The Branson area is a popular destination for vacations and retirement, with not many private sector jobs outside these industries. Branson Commerce Park provides an ideal location for enterprises that support Branson’s extensive medical facilities and its many resorts, hotels and restaurants.

But there’s more. Because of its telecommunications infrastructure, Branson Commerce Park is a practical location for businesses that can be wherever there’s a good electronic link to the world. Entrepreneurs and employees who are attracted to the Ozarks may appreciate Branson Commerce Park’s proximity and easy access to residential neighborhoods, shopping, medical facilities, K-12 schools, and Branson’s RecPlex.

Stimulus or business as usual?

It’s hard to argue with a new bridge.

The view of the existing bridge between Branson and Hollister is now a historical relic. A new bridge is being constructed now, as you can see below. Once the new bridge is completed, the old bridge (built in 1931) will be closed for major repairs before reopening in a couple of years.

The $7.4 million new bridge project is being paid for largely by so-called stimulus funding, appropriated under the American Recovery and Reinvestment Act. The rehabilitation of the old bridge is is financed from an $4.8 million earmark arranged by Read the rest of this entry

City of Sullivan must charge everyone the same tap fee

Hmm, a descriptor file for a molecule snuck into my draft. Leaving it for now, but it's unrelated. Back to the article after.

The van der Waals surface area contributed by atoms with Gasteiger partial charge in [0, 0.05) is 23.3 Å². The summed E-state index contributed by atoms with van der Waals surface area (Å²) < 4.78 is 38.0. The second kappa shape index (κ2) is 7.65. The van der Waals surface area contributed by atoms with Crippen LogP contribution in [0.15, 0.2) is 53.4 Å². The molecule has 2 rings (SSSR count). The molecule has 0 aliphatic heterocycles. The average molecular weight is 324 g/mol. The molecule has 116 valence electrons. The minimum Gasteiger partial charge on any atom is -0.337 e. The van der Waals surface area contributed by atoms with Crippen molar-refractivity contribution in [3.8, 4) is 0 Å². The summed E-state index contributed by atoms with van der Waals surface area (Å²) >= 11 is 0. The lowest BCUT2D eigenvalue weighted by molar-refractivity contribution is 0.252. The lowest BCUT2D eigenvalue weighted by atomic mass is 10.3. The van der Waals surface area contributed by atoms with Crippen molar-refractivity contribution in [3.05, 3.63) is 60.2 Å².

This post has been removed because the Missouri Supreme Court’s opinion in City of Sullivan v. Sites overruled the Court of Appeals’ opinion in  City of Sullivan v. Sites and affirmed the trial court’s decision upholding different tap fees for different parts of town.

Missouri law in federal court: how does it work?

Federal courts apply state law, but not state procedural rules. The long but clearly written opinion by the U. S. Court of Appeals in Cole v. Homier Distributing  Company provides good examples of how federal courts apply state law, but use federal procedural rules to do so. Read the rest of this entry

Branson lakefront deal goes from good to bad. Not what you’re thinking, though.

You know the story. The City of Branson gives a great deal to a private business to create an attraction on the Taneycomo lakefront. A few years later, the City doesn’t think the deal is working well for the City. The political winds have changed. Now there’s a lawsuit. Here’s how it went down, more than a half-century ago.

Jim Owen–not to be confused with the singer–played a major role in putting Branson on the tourism map. A consummate promoter of float fishing on the James and White rivers and tourism and commerce in the Branson area, he was unstoppable. Born in Webster County, Missouri (east of Springfield), he came to Branson in 1933, already experienced with public relations.

Soon Jim had built a movie theatre and started a float fishing business that got national attention and was also a banker and farmer. Some fine person posted this promotional silent film of one of his trips (11 minutes long) Read the rest of this entry